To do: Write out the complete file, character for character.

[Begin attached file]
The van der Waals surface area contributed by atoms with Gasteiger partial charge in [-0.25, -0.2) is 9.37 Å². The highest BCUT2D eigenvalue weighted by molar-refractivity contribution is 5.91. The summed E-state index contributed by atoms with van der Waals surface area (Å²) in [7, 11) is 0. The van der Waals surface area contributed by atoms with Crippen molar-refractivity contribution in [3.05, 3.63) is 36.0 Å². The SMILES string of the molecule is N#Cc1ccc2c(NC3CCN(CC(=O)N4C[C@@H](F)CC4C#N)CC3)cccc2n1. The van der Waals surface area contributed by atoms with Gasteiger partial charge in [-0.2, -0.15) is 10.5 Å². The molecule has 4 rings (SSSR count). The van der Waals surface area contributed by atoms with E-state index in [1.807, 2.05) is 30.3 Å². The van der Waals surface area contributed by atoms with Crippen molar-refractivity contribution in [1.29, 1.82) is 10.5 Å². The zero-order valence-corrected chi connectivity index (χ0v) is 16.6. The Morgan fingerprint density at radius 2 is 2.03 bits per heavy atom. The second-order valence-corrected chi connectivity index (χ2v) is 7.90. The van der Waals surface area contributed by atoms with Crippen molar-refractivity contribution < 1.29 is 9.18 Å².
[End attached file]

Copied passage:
The van der Waals surface area contributed by atoms with Gasteiger partial charge in [-0.25, -0.2) is 9.37 Å². The highest BCUT2D eigenvalue weighted by molar-refractivity contribution is 5.91. The summed E-state index contributed by atoms with van der Waals surface area (Å²) in [7, 11) is 0. The van der Waals surface area contributed by atoms with Crippen molar-refractivity contribution in [3.05, 3.63) is 36.0 Å². The SMILES string of the molecule is N#Cc1ccc2c(NC3CCN(CC(=O)N4C[C@@H](F)CC4C#N)CC3)cccc2n1. The van der Waals surface area contributed by atoms with Gasteiger partial charge in [-0.2, -0.15) is 10.5 Å². The molecule has 4 rings (SSSR count). The van der Waals surface area contributed by atoms with E-state index in [1.807, 2.05) is 30.3 Å². The van der Waals surface area contributed by atoms with Crippen molar-refractivity contribution in [1.29, 1.82) is 10.5 Å². The zero-order valence-corrected chi connectivity index (χ0v) is 16.6. The Morgan fingerprint density at radius 2 is 2.03 bits per heavy atom. The second-order valence-corrected chi connectivity index (χ2v) is 7.90. The van der Waals surface area contributed by atoms with Crippen molar-refractivity contribution < 1.29 is 9.18 Å².